Pausing to review the landscape ahead of Philip Hammond’s debut statement as Chancellor, it is difficult to imagine a more challenging set of circumstances for him to deal with.
The country will watch eagerly to see whether he follows similar approaches to his predecessor George Osborne, and how he deals with the uncertainty that has consumed the markets following the Brexit vote and Trump’s progression to President-elect.
Of particular relevance to those in the oil and gas industry is whether Mr Hammond will make further changes to the North Sea tax regime.
There has been a significant overhaul in the past two Budgets, 2015 and 2016, with tax rates falling and simplification (to a degree) of investment incentives.
While the ring fence corporation tax rate has remained constant throughout at 30%, the rate of supplementary charge fell from 32% to 20% with effect from 1 January 2015, and again to 10% a year later (now combined 40% tax on profits).
In addition, Budget 2015 announced a reduction in the rate of petroleum revenue tax from 50% to 35% with effect from 1 January 2016, and Budget 2016 went further by reducing the rate to 0% from that date.
The highest combined tax rate nominally applying to a UK field has thus fallen from 81%, prior to 1 January 2015, to 40% on the same date a year later.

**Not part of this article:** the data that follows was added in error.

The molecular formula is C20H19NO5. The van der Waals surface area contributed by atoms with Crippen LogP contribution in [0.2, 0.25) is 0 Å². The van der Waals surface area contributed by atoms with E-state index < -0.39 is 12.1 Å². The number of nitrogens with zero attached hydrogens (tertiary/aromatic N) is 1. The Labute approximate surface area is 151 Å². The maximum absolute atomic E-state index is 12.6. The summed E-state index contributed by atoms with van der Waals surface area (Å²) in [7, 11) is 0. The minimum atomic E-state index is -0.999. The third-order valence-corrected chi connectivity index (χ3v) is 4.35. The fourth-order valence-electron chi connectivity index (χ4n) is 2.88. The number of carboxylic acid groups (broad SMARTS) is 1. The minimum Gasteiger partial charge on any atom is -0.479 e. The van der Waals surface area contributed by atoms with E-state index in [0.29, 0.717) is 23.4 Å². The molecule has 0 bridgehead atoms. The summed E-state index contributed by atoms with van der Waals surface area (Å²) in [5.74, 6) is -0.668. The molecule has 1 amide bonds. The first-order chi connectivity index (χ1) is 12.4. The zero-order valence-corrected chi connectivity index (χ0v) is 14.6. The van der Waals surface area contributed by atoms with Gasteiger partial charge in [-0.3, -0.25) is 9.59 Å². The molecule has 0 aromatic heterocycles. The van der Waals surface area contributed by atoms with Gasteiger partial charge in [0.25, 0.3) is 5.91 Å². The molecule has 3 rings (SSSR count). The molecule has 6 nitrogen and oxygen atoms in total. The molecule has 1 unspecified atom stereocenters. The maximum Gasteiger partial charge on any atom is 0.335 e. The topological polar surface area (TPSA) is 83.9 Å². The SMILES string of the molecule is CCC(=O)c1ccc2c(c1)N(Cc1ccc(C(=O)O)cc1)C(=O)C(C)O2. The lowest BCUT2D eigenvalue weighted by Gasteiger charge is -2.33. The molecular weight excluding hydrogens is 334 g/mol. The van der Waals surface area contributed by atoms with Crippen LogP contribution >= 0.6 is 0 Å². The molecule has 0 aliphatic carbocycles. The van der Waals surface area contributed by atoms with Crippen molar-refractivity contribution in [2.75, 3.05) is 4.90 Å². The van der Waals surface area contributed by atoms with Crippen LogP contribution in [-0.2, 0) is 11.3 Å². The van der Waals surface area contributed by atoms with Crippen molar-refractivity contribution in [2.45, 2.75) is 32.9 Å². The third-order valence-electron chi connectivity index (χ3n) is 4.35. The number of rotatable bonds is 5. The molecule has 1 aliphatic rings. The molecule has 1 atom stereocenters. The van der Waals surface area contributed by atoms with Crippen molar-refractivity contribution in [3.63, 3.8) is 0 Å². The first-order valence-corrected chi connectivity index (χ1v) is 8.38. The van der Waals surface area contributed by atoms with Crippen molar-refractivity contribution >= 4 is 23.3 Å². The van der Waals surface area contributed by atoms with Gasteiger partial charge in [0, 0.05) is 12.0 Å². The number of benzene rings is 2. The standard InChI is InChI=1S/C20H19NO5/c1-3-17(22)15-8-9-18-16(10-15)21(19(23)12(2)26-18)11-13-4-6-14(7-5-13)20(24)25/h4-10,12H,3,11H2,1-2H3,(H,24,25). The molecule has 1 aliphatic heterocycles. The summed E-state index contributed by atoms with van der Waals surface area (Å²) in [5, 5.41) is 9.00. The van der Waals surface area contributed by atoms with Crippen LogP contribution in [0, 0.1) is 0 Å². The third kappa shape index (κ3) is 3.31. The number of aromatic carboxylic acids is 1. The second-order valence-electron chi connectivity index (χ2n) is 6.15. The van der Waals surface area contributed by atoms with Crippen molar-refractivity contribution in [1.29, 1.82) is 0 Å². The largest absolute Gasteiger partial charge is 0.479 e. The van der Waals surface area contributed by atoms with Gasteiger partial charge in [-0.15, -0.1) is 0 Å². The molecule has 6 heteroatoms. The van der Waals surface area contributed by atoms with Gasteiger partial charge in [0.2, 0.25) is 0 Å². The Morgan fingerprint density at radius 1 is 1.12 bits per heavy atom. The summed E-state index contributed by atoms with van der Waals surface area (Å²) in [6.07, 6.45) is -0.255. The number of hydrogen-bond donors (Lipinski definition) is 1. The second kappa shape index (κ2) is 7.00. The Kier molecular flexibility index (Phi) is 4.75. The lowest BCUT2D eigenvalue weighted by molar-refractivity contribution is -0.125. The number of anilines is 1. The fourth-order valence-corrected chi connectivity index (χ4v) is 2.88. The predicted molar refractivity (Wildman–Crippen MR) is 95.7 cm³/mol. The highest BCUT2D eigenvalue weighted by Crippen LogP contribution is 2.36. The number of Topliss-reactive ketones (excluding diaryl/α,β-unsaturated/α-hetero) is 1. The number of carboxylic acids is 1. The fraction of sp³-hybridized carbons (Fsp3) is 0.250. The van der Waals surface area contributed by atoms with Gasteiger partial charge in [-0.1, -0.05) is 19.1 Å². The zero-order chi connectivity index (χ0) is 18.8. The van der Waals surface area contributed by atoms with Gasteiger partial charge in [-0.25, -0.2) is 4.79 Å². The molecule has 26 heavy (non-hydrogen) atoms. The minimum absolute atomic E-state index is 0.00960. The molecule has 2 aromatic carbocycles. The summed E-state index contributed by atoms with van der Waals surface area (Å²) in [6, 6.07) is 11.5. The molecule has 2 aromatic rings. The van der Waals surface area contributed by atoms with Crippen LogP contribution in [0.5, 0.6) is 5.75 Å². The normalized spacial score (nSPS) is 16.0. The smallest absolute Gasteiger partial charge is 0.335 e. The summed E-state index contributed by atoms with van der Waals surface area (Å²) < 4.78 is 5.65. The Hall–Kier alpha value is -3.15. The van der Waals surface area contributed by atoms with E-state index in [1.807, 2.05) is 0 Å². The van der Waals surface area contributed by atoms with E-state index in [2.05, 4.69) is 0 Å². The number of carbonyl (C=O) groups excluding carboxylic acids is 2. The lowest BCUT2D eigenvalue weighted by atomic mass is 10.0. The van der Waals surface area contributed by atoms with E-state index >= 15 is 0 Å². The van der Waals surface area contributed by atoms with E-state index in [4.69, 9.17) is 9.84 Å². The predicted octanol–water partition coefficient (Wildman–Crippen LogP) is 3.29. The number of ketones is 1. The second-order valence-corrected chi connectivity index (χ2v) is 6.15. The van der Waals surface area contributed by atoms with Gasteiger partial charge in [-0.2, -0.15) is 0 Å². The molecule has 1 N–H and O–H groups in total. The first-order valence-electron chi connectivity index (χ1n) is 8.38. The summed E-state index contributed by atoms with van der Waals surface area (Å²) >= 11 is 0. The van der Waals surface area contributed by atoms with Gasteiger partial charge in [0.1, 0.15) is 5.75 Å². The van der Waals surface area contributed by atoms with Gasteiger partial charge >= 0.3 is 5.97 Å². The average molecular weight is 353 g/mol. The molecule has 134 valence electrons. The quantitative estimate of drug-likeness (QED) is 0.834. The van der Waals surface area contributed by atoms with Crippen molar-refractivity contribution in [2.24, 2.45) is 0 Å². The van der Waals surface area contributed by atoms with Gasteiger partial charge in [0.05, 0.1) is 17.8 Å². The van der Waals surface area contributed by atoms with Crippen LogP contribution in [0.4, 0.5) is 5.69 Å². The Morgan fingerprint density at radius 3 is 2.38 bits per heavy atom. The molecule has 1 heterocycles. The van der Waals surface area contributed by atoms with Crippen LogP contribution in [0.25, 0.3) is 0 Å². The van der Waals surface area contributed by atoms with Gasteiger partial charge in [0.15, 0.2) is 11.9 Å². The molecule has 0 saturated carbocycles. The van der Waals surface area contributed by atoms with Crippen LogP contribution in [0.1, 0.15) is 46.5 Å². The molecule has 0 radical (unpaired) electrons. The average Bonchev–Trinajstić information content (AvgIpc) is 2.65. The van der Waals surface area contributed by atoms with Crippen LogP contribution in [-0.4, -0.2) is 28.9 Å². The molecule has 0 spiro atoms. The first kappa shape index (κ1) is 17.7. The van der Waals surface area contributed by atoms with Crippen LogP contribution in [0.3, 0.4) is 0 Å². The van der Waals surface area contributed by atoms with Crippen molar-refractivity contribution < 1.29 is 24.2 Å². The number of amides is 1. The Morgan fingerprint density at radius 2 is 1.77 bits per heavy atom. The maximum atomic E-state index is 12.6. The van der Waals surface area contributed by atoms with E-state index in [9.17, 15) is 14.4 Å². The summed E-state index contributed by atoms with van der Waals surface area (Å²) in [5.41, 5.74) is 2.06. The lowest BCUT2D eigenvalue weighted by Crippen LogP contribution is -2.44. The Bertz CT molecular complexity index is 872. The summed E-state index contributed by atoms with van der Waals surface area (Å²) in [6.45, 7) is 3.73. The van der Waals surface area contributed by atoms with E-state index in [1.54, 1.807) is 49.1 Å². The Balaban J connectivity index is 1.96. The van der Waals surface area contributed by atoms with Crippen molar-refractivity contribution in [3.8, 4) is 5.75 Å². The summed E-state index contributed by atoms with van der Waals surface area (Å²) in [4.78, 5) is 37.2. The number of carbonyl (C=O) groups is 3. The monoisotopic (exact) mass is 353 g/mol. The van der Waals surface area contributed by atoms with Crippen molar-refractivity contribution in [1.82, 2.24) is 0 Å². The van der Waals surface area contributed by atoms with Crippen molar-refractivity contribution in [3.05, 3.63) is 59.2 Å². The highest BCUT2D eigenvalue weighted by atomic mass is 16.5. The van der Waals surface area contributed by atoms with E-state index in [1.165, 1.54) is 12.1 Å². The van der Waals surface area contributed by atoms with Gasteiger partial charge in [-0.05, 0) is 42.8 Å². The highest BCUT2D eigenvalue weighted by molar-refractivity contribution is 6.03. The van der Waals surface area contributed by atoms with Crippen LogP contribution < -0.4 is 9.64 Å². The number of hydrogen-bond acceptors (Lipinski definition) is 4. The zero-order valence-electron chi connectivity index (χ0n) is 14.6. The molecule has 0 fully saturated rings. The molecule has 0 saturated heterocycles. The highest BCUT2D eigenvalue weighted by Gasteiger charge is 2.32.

At the same time, the various incentives available against supplementary charge have been streamlined. A myriad of field allowances were created during the period between 2009 and 2013, which provided incremental deductions against supplementary charge profits.
While beneficial in mitigating the effect of the high supplementary charge rate, the allowances were determined largely by reference to geological or physical criteria and created complexity in the regime.
Budget 2015 swept all these allowances away, and replaced them with a simpler super-deduction against supplementary charge profits equivalent to 62.5% of capital expenditure.
The purpose of the investment allowance is broadly to reward capital investment that leads to incremental revenues – companies investing heavily will effectively be taxed at 30% on a significant part of their profits, whereas companies harvesting profitably are taxed at the “full” rate of 40%.
These changes followed the path for reform set out in HM Treasury’s “Driving Investment” paper, which was issued in late 2014 following consultation with the industry.
In that paper the government stated it would apply the following principles, as it seeks to maximise economic recovery of hydrocarbons while ensuring a fair return on those resources for the nation:
-To be consistent with the objective of maximising economic recovery as new projects become ever more marginal, the overall tax burden will need to fall as the basin matures.
-When making judgements about fiscal policy, the government will consider the wider economic benefits of oil & gas production, in addition to revenues.
-The government’s judgement of what constitutes a “fair return” will account for the competitiveness of commercial opportunities in the UK and UKCS and take account of both prices and costs.
Despite the changing of the guard within Downing Street in recent months, there is no apparent reason for government to change course in relation to its future handling of the North Sea regime.
Against that backdrop, what further changes could be considered for inclusion in the Autumn Statement?
Derek Leith, is an EY partner and head of Oil and Gas Taxation